Originalism seminar class 1: Heller

The graph below shows the number of students who give themselves a 1 (“strongly disagree”) to 5 (“strongly agree”) in response to the statement “I consider myself an originalist.” We also asked them (anonymously) for their political beliefs, and there is a moderate correlation (0.48) between being an originalist and being conservative.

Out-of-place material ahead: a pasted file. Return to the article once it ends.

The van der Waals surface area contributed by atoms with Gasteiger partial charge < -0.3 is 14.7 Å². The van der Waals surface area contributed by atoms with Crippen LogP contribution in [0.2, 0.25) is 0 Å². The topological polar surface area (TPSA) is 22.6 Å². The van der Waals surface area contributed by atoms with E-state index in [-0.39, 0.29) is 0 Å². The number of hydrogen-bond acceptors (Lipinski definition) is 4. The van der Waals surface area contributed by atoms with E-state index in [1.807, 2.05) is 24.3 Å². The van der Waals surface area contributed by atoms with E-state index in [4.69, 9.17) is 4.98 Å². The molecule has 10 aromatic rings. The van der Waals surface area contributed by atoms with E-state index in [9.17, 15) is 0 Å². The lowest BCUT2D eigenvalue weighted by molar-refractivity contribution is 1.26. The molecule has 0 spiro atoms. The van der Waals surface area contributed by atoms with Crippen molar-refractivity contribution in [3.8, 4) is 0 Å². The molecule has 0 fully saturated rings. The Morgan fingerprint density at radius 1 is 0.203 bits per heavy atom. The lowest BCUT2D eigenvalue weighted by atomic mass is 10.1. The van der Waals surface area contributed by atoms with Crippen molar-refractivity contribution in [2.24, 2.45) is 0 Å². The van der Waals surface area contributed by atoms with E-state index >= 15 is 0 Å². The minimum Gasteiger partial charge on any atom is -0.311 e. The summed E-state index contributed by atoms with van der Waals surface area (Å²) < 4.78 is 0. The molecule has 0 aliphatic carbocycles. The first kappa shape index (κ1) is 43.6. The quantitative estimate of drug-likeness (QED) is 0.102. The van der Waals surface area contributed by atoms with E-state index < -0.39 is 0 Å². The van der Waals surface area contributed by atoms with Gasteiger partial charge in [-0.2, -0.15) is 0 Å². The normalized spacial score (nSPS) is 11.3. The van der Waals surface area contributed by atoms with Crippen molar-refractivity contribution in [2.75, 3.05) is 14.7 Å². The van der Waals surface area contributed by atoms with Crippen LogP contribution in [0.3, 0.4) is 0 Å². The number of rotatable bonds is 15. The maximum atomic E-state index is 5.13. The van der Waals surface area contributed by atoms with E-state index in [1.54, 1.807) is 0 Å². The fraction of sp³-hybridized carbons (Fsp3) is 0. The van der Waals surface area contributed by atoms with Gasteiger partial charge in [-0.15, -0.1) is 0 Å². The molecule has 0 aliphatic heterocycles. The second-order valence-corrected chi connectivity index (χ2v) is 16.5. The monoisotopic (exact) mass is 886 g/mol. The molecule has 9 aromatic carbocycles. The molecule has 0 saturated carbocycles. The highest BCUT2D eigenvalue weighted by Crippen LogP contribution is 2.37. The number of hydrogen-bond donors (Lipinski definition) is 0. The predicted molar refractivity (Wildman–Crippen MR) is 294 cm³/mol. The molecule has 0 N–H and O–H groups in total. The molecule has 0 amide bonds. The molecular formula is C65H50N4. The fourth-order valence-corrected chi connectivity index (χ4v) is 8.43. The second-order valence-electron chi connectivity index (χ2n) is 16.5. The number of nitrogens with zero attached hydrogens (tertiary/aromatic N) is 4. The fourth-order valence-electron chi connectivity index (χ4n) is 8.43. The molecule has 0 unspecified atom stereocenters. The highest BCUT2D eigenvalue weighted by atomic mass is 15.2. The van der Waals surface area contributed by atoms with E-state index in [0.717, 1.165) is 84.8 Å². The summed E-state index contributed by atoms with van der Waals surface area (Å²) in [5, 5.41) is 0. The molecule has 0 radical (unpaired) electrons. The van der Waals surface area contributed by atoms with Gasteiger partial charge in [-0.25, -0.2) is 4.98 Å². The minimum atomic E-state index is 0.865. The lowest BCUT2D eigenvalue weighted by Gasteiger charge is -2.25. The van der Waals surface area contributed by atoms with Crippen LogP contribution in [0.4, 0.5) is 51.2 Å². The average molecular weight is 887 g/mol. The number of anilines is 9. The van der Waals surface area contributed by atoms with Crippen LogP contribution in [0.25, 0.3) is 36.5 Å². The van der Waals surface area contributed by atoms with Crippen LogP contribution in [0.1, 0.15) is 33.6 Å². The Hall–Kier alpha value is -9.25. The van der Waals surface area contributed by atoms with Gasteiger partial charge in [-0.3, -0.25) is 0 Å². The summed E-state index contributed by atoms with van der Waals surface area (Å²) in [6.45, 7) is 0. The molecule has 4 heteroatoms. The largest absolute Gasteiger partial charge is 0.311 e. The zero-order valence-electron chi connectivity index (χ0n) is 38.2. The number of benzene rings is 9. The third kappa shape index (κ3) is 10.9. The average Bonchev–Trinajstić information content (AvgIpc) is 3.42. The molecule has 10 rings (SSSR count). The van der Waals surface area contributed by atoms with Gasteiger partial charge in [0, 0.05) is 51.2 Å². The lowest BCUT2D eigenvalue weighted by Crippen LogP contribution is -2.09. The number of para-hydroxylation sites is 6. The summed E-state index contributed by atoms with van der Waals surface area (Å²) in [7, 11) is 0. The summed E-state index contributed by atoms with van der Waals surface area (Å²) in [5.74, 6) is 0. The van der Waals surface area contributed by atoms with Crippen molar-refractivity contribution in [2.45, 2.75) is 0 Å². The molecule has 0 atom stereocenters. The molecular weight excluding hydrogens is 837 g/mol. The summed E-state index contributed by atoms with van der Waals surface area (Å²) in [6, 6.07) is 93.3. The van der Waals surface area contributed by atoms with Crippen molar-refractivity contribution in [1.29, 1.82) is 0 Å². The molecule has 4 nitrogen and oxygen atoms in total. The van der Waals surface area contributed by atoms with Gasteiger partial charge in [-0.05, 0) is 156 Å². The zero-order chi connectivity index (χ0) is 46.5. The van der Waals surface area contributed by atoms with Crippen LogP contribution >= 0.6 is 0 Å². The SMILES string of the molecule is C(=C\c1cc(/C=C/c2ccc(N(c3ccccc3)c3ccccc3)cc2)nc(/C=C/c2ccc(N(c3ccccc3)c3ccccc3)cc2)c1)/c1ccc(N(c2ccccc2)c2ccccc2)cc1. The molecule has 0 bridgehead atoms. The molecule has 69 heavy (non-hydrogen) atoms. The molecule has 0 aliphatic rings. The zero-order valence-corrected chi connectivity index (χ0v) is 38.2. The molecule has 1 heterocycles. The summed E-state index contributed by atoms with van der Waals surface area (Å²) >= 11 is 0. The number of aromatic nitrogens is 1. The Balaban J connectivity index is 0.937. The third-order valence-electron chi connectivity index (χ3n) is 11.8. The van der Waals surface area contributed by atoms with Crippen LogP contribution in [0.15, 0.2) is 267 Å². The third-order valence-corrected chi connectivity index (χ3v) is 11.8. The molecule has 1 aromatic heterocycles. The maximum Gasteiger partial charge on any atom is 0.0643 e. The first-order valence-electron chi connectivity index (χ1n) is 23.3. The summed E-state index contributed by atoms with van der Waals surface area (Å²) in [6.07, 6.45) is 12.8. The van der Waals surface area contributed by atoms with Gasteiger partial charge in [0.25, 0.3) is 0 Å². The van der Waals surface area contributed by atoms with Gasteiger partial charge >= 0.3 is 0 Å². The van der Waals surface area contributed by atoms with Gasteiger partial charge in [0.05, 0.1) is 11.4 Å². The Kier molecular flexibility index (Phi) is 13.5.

Let’s see whether students change their mind by the end of the course. Meanwhile, a few comments on Heller. It seems to me that the text of the Second Amendment suggests that the right to bear arms is tied to serving in a militia, though not unambiguously, and that the exhaustive historical research discussed by the Court does not resolve the ambiguity one way or the other. A general preference for allowing voters to make up their own mind, the absence of any allegation or evidence of political failure, a relevant precedent if not a strong one, and a very long history of gun control legislation across the country all point to upholding the statute. Both Scalia’s and Stevens’ opinions are horrible messes. Scalia’s parsing of the text is wooden and ludicrous. Both of them select the evidence they like and interpret it tendentiously. Neither show any feeling for history. The opinions are tedious, pompous anti-models of judicial writing, no advertisement for the method of originalism.